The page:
The firm's tax controversy practice represents companies before the IRS and other taxing agencies. Its business tax practice focuses on M&A, sales, reorganisations, restructurings, distributions and financings for both closely held and publicly held organisations.
The firm comprises seven partners including Elliot Freier and Milton Hyman.
Many of the members at Irell & Manella have taught at distinguished law schools such as Boalt Hall, NYU, UCLA, USC, and Yale.
The tax team at KPMG provides services in federal taxes, indirect taxes, inbound investments, international tax, M&A and restructurings, state and local taxation, tax department performance, tax dispute resolution, trade and customs, transfer pricing and valuation.
Tammy McGuinness oversees KPMG's Pacific Southwest tax practice. McGuinness has been with the firm since 2008 and has served large multinational clients across a range of industries, including retail, manufacturing, media, technology and energy. She has also represented major corporations such as Heineken and Microsoft.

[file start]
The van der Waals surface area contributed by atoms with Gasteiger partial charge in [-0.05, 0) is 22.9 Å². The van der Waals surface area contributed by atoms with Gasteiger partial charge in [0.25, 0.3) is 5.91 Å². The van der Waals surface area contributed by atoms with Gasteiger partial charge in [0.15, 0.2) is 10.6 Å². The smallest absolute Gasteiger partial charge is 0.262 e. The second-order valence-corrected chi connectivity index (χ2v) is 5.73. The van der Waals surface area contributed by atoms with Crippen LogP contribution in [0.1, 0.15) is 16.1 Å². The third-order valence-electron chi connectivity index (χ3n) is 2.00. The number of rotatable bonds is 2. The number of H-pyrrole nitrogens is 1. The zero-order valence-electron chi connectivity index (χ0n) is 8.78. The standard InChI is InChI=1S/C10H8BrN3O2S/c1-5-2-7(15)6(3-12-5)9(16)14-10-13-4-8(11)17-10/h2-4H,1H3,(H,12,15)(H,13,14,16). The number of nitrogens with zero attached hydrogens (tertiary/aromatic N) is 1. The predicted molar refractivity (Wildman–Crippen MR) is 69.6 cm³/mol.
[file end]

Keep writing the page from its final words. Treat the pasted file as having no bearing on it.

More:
Pardis Zomorodi is the chair of Latham & Watkins's Los Angeles office. Zomorodi is experienced in federal income tax specifically relating to corporations and partnerships, including real estate investment trusts (REITs) and media and entertainment companies.
The Los Angeles office is one of the firm's oldest and largest. Members of the team include partners Michelle Carpenter and Michael Brody. Carpenter advises clients on a broad range of compensation arrangements and benefit plans, while Brody's practice focuses on the taxation of partnerships and corporations.
Loeb & Loeb offers services in tax consultancy and structuring to clients from a wide range of industries. Its tax practice focuses on federal, state and local taxation matters including partnership, corporate, entertainment and real estate. The firm also assists clients with international planning matters.
Thomas Lawson and Alan Tarr are co-chairs of the practice. Lawson is based in the firm's Los Angeles office and has been an active tax law practitioner for more than 37 years. His practice includes income and wealth transfer tax planning. Tarr's practice centres on tax planning, including acquisitions and dispositions, reorganisations, partnerships and limited liability companies, tax benefits, real estate transactions and executive compensation.
Munger, Tolles & Olson is well-respected firm with a diverse tax practice. The firm offers services in structuring complex business transactions, executive compensation and employee benefits matters and tax litigation.